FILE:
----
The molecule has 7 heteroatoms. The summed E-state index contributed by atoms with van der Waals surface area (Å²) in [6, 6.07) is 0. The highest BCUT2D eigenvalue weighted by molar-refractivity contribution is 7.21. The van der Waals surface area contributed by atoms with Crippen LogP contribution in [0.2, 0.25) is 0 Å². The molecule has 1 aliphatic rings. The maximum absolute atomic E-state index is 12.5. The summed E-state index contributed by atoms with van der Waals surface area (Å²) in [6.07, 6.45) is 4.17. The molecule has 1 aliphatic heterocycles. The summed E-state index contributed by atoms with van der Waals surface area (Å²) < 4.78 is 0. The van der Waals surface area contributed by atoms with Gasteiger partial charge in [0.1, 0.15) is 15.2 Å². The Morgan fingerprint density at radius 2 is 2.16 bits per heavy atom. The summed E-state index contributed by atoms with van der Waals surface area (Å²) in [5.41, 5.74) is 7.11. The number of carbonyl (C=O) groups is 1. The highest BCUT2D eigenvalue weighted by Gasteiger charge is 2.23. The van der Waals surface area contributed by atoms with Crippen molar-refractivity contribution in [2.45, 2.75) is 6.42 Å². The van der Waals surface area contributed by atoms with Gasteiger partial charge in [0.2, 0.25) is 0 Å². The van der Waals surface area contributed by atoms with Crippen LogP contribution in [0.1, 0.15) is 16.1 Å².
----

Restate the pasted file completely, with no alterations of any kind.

The molecule has 7 heteroatoms. The summed E-state index contributed by atoms with van der Waals surface area (Å²) in [6, 6.07) is 0. The highest BCUT2D eigenvalue weighted by molar-refractivity contribution is 7.21. The van der Waals surface area contributed by atoms with Crippen LogP contribution in [0.2, 0.25) is 0 Å². The molecule has 1 aliphatic rings. The maximum absolute atomic E-state index is 12.5. The summed E-state index contributed by atoms with van der Waals surface area (Å²) in [6.07, 6.45) is 4.17. The molecule has 1 aliphatic heterocycles. The summed E-state index contributed by atoms with van der Waals surface area (Å²) < 4.78 is 0. The van der Waals surface area contributed by atoms with Gasteiger partial charge in [0.1, 0.15) is 15.2 Å². The Morgan fingerprint density at radius 2 is 2.16 bits per heavy atom. The summed E-state index contributed by atoms with van der Waals surface area (Å²) in [5.41, 5.74) is 7.11. The number of carbonyl (C=O) groups is 1. The highest BCUT2D eigenvalue weighted by Gasteiger charge is 2.23. The van der Waals surface area contributed by atoms with Crippen molar-refractivity contribution in [2.45, 2.75) is 6.42 Å². The van der Waals surface area contributed by atoms with Gasteiger partial charge in [0.2, 0.25) is 0 Å². The van der Waals surface area contributed by atoms with Crippen LogP contribution in [0.1, 0.15) is 16.1 Å².